What’s in Your Temple?

When describing His holiness, God provided pictures like the one in Isaiah 6:1 – “In the year that King Uzziah died I saw the Lord sitting upon a throne, high and lifted up; and the train of his robe filled the temple.”  Because “the train of his robe filled the temple,” there is no room in the temple for anything that isn’t holy.  Or in Revelation 15:8, which says: “and the sanctuary was filled with smoke from the glory of God and from his power, and no one could enter the sanctuary until the seven plagues of the seven angels were finished.”  Until God’s judgment was complete – both on the unrepentant and on the cross for His people – there would continue to be no room in the sanctuary for anyone but the Lord.

How do these pictures apply to us?  Paul asks in 1 Corinthians 3:16-17 – “Do you not know that you are God’s temple and that God’s Spirit dwells in you?  If anyone destroys God’s temple, God will destroy him. For God’s temple is holy, and you are that temple.”  Therefore, we ask ourselves: does the train of the Lord’s robe fill our temples?

Photo by Annie Spratt on Unsplash

A transformative moment came in my Christian life when I understood sin in contrast to holiness, rather than as a list of “don’ts.”  It’s possible (perhaps even easy) to convince ourselves we are not sinners in need of grace by defining sin as things we don’t do.  However, much of the time, the word “sin” in the New Testament is a translation of the Greek word hamartia, which means “to miss the mark.”[1]  The word has athletic connotations, such as if an archer couldn’t hit the bullseye, they wouldn’t win the competition and the prize.  As we all know, archers are supposed to be accurate, and if they aren’t, they’ve “missed the mark.”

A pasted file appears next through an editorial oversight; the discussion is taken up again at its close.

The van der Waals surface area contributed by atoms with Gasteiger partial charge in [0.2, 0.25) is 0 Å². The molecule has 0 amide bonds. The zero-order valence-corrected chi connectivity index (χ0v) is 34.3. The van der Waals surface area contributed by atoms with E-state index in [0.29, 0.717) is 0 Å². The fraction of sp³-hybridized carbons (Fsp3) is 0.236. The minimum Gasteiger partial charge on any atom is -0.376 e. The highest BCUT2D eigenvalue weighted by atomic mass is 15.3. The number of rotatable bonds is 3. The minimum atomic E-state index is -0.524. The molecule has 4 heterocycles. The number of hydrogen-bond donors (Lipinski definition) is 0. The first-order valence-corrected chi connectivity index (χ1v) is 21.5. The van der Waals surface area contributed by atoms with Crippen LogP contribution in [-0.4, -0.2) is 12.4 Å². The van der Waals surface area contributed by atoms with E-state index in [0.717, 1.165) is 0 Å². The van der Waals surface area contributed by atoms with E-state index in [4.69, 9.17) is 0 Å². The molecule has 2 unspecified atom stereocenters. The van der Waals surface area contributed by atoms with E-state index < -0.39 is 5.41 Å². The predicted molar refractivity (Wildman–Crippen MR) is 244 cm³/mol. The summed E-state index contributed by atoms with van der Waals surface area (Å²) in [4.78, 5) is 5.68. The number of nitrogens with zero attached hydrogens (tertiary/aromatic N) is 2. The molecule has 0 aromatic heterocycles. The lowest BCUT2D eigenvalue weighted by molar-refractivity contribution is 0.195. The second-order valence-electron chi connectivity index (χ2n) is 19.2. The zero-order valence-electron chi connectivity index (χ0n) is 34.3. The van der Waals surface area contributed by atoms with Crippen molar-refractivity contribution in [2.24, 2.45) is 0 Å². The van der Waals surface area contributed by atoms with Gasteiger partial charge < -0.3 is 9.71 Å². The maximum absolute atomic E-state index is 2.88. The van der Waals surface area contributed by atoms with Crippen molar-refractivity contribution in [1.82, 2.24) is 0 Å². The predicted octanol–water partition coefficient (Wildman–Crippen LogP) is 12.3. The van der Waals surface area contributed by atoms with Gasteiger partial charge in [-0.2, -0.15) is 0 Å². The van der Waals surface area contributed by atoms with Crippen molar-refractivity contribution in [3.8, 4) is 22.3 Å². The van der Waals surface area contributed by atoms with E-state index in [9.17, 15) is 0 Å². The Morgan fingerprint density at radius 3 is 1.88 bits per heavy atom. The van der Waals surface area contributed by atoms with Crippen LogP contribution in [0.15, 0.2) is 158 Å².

Therefore, when Paul writes in Romans 3:23 “for all have sinned and fall short of the glory of God,” he is not saying everybody failed to follow a list of dos and don’ts, but that we have not fully lived the life God intended us to live.  Romans 3:23 declares that while we wouldn’t set up idols in our church building, all of us tolerate some idols in our soul, which is where the Holy Spirit of God chooses to dwell.  The train of His robe does not fill our inner temple, and we too often trod on it with dirty feet.  We’ve “missed the mark” any time there’s other stuff in our temple, directing our thoughts and actions.  However, by the sacrifice of Jesus Christ we have both a hope of living with God and a future where His metaphorical robe does fill us.

In Paradise, God’s people will – individually and collectively – “hit the mark” perfectly for eternity.  His perfect temple will be completed in Paradise, with the living stones of all His people.

Paul returns to holiness again in 2 Corinthians 6:16 to 7:1, quoting several Old Testament passages, since holiness of His people has been the plan from the beginning –

What agreement has the temple of God with idols? For we are the temple of the living God; as God said,
             ‘I will make my dwelling among them and walk among them,
                        and I will be their God,
                        and they shall be my people.
            Therefore go out from their midst,
                        and be separate from them, says the Lord,
            and touch no unclean thing;
                        then I will welcome you,
            and I will be a father to you,
                        and you shall be sons and daughters to me,
            says the Lord Almighty.’

Since we have these promises, beloved, let us cleanse ourselves from every defilement of body and spirit, bringing holiness to completion in the fear of God.


[1] Greek Strong’s Dictionary

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